New Arcadia, a city-sized oil rig of many self-sufficient towers and dark secrets. Standing off the Canadian coastline, in a near future where most people have bio-engineered enhancements and the very wealthy family Lynch owns everything, the town that was once on the brink of collapse after an explosion that killed a lot of riggers is now ready to start over under the new developers.
Enter Go Jung-Hwa, a bodyguard with the United Sex Workers of Canada and one of the few people who is not bio-enhanced. When out on a recent job, she interacts with a high-up operative at Lynch Ltd. who not only recognizes her skills—Hwa is a master fighter—but also realizes that not being enhanced means that Hwa cannot be hacked or traced, which makes her a great asset. They make an offer she can’t refuse: to become the bodyguard of Joel Lynch, the 15-year-old heir to the Lynch dynasty.
Hwa’s new job involves training Joel in self-defense as well as protecting him from a death threat that may or may not be coming from the future. But when Hwa’s friends start getting gruesomely murdered, her attention is divided between the two seemingly unrelated threats. Until they converge.
A futuristic murder-mystery thriller that mixes singularity, time travel, romance, and science fiction, Madeline Ashby’s Company Town is a heady, exciting novel that balances well the deeply humane and the futuristic setting. The latter is well realized: it’s easy to imagine a future such as this, with the bio-enhancements, the technology, the growth of power that is connected with those as well as the marked differences in how one interacts with the world. The head of the Lynch family, for example, wants to live forever, believes deeply that the Singularity is going to happen, and this is part and parcel of this story, and wholly believable too.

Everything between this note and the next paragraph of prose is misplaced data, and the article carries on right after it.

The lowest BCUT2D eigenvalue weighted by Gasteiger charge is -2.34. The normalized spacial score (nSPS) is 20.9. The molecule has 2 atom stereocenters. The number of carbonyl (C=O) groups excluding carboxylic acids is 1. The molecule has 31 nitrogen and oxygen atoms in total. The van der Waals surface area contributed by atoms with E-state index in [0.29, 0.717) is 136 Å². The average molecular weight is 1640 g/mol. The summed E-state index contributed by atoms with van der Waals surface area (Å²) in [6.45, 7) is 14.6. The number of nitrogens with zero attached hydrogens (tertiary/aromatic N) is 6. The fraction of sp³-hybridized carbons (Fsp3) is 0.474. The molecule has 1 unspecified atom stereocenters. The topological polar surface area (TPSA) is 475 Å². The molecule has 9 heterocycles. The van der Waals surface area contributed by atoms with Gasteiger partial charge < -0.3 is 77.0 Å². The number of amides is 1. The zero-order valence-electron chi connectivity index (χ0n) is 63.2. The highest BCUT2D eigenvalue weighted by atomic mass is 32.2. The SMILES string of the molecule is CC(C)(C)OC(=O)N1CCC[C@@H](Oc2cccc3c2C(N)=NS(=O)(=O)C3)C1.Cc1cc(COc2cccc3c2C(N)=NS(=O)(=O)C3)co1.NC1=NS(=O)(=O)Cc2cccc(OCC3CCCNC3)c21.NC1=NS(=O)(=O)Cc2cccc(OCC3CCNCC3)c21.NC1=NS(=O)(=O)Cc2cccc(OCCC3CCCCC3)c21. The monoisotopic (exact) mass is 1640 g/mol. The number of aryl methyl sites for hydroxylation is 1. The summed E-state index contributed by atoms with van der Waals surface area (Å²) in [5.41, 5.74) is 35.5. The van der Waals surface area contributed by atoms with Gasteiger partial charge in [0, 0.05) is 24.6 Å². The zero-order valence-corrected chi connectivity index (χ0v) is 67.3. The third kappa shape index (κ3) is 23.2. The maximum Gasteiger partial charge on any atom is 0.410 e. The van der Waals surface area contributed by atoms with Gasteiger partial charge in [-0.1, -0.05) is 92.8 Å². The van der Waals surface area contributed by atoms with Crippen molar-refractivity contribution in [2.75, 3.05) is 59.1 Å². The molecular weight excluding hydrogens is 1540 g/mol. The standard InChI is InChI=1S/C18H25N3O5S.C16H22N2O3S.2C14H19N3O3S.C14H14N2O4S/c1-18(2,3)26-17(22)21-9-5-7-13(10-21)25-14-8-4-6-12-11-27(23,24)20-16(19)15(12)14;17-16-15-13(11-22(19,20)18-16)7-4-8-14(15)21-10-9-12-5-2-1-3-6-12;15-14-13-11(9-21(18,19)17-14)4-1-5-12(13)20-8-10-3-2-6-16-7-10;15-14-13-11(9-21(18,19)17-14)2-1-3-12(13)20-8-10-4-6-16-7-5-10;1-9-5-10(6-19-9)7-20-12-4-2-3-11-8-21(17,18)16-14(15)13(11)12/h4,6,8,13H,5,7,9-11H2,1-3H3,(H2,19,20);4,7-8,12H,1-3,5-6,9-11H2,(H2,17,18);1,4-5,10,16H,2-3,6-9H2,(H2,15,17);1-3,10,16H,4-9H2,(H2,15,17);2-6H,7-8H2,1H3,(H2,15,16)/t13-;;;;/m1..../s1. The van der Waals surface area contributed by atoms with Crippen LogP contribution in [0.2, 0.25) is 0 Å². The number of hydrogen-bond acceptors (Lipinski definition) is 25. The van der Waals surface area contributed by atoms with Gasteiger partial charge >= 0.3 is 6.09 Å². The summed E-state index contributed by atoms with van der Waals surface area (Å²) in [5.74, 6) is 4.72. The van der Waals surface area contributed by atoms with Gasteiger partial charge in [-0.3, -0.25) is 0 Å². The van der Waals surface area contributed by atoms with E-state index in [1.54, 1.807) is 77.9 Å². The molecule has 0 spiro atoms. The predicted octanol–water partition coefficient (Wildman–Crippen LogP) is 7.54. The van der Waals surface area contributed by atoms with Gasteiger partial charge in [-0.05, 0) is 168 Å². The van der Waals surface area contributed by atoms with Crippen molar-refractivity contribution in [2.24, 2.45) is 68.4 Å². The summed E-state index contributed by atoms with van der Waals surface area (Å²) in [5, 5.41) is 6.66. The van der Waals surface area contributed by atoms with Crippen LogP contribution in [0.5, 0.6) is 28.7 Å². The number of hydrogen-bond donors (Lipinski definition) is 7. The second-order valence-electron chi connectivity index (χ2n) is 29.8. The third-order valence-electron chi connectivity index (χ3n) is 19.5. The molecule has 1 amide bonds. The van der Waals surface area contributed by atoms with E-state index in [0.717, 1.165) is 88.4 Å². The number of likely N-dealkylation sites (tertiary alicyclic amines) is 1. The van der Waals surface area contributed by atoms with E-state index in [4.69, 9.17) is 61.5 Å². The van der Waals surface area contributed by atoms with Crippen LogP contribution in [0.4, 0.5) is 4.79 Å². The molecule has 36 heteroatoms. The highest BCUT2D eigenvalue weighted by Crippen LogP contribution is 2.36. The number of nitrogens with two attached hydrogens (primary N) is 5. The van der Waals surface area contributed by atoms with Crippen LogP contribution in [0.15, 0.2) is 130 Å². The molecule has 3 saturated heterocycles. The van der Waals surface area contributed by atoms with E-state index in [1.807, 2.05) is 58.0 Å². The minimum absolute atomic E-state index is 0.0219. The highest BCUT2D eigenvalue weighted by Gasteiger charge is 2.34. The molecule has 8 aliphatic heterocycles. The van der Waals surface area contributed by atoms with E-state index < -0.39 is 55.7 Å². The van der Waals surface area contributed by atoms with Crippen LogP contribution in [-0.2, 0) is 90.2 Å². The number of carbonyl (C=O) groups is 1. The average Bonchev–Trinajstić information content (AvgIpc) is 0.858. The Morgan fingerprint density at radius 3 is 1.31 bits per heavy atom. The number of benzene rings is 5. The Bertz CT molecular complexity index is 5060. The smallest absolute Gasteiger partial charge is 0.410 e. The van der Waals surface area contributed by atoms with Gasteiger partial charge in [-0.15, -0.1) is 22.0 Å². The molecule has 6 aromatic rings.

The story belongs to Hwa though, a fantastic protagonist on her own. Her viewpoint and narrative voice are fantastic. Her arc, interesting and richly depicted. Here is a young woman with a deeply flawed mother and their relationship is complicated and abusive. Here is a young woman whose beloved brother died, and she still feels his absence every day of her life. Here is a woman who when beaten down, won’t stay down. Here is a young woman who is loyal to her friends and suffers their deaths keenly. Here is a young woman with a chip on her shoulder, who has low self-esteem because of the way she looks in a world where everybody is self-enhanced and she isn’t. Her looks are further affected by her illness as she has Sturge-Weber Syndrome.
This story involves a closer look at what it means to be poor in a world such as this because Hwa’s lack of bio-enhancement is not by choice. Those and many other threads are woven around her, and there is even space for her relationship with both Joel and with her boss Daniel to grow and develop, albeit in different ways.
The novel’s major flaw is its ending. The climax, involving the Singularity and Hwa’s singular (ha!) effect in the future of the Lynches as well as all the other different threads that the novel has, felt a little bit rushed, a little muddled and a little contrived. Furthermore, I am not entirely convinced that the ending is plausible: how can one beat an invincible villain that can always come back?
In spite of this, I truly loved this book and remain enamoured with Hwa—I felt hard for her, and felt every blow she received, celebrated every victory she had. Company Town is well worth a read just for her.
In Booksmugglerish: 7 out of 10.